Last night, I was contacted on instant messenger by an individual who had an interesting question about his automobile:
My entire engine is going to have to be replaced and the cost of it is more than the remaining monthly payments on my car. Should I try to sell off the car now or should I pay for the repair?
I asked him how much the repair and aftermarket part would be and he reported that the lowest estimate he had received was $3,100, which is certainly a pretty penny.
The first question to ask here is how reliable the car has been otherwise. I found out that there had been two other minor repairs done to it as well, but these were more typical accidental situations, nothing that indicated a severe problem with the car.
However, when I asked about these in detail, I found out that he had paid cash in full for both of the older repairs as well, when something occurred to me: I was assuming that he had collision insurance only on his car, not comprehensive insurance.
For those unaware of how this works (in the United States at least), most insurance carriers carry both collision insurance (which covers accidents – damages due to collision) and comprehensive insurance (which covers almost everything else that could go wrong with your car, like environmental damage and so forth). For some insurers, comprehensive will include collision insurance; for others, you would have to get them both separately.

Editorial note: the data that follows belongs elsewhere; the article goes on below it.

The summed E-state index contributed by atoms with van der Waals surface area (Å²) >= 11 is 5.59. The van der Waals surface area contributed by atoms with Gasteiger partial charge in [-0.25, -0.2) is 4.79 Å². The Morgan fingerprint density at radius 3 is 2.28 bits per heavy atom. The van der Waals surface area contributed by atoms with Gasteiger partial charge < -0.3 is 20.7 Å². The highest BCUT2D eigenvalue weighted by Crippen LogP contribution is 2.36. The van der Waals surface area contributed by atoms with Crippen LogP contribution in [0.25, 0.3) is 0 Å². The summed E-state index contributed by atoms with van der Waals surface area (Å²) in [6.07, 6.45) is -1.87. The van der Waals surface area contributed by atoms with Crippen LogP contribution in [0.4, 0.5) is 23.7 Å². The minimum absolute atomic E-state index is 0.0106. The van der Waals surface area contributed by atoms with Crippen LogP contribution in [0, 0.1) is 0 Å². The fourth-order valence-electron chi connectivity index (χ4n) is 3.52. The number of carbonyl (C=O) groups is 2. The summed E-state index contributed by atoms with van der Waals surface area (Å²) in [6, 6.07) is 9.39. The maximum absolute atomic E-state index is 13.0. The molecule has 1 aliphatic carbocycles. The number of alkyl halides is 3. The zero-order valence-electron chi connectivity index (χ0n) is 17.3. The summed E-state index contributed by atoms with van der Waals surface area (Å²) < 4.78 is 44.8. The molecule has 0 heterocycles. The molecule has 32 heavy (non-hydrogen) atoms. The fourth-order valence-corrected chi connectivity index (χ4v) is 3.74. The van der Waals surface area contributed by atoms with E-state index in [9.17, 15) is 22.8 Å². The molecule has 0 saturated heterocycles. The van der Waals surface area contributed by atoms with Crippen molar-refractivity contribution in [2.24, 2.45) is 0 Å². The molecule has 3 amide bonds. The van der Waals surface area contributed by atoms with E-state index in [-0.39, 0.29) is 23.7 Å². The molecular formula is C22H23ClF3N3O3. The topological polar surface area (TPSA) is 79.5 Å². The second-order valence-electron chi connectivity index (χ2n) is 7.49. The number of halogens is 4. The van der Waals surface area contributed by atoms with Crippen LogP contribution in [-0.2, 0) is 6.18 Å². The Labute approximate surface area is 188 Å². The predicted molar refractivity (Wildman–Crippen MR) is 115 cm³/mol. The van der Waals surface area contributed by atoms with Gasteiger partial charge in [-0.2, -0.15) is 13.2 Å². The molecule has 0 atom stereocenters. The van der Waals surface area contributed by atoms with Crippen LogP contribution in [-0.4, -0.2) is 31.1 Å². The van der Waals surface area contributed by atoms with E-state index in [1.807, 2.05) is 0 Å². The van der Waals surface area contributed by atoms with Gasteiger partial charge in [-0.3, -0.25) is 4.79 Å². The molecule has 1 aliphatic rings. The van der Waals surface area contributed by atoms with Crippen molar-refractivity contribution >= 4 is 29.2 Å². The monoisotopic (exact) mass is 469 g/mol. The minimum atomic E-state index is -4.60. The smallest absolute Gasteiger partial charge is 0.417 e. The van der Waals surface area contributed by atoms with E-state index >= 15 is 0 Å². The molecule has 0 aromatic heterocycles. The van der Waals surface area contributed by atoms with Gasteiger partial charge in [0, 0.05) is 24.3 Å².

I was shocked when he went and got his policy, checked it over, and reported that he did in fact have comprehensive insurance. I told him that I thought that the engine repair would likely be covered by the insurance and that he should check his policy. He leafed through it and found a key sentence that confirmed it: the engine repair is completely covered by his insurance. His bill would only be $250, not the $3,100 he was expecting, a savings of $2,850.
His excitement, even through the IM window, was amazing.
The moral of this story is if you’re paying for insurance, know exactly what that insurance will cover. If you’re about to pay out of pocket for something you’re paying to insure, make absolutely sure that your policy doesn’t cover what you’re paying for.